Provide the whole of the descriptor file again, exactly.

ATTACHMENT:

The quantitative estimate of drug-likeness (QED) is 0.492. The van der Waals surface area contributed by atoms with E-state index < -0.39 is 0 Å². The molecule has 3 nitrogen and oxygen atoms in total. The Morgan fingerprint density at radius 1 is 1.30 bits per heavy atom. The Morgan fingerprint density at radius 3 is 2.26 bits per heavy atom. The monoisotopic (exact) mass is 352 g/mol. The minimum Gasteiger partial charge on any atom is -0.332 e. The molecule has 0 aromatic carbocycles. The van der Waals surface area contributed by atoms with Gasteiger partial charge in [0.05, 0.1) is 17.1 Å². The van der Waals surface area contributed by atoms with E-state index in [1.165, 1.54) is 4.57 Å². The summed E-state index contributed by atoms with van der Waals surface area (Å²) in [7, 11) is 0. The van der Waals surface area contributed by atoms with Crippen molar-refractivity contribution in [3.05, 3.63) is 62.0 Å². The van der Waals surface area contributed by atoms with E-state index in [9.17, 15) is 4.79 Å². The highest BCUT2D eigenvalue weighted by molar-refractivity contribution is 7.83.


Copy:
The quantitative estimate of drug-likeness (QED) is 0.492. The van der Waals surface area contributed by atoms with E-state index < -0.39 is 0 Å². The molecule has 3 nitrogen and oxygen atoms in total. The Morgan fingerprint density at radius 1 is 1.30 bits per heavy atom. The Morgan fingerprint density at radius 3 is 2.26 bits per heavy atom. The monoisotopic (exact) mass is 352 g/mol. The minimum Gasteiger partial charge on any atom is -0.332 e. The molecule has 0 aromatic carbocycles. The van der Waals surface area contributed by atoms with Gasteiger partial charge in [0.05, 0.1) is 17.1 Å². The van der Waals surface area contributed by atoms with E-state index in [1.165, 1.54) is 4.57 Å². The summed E-state index contributed by atoms with van der Waals surface area (Å²) in [7, 11) is 0. The van der Waals surface area contributed by atoms with Crippen molar-refractivity contribution in [3.05, 3.63) is 62.0 Å². The van der Waals surface area contributed by atoms with E-state index in [9.17, 15) is 4.79 Å². The highest BCUT2D eigenvalue weighted by molar-refractivity contribution is 7.83.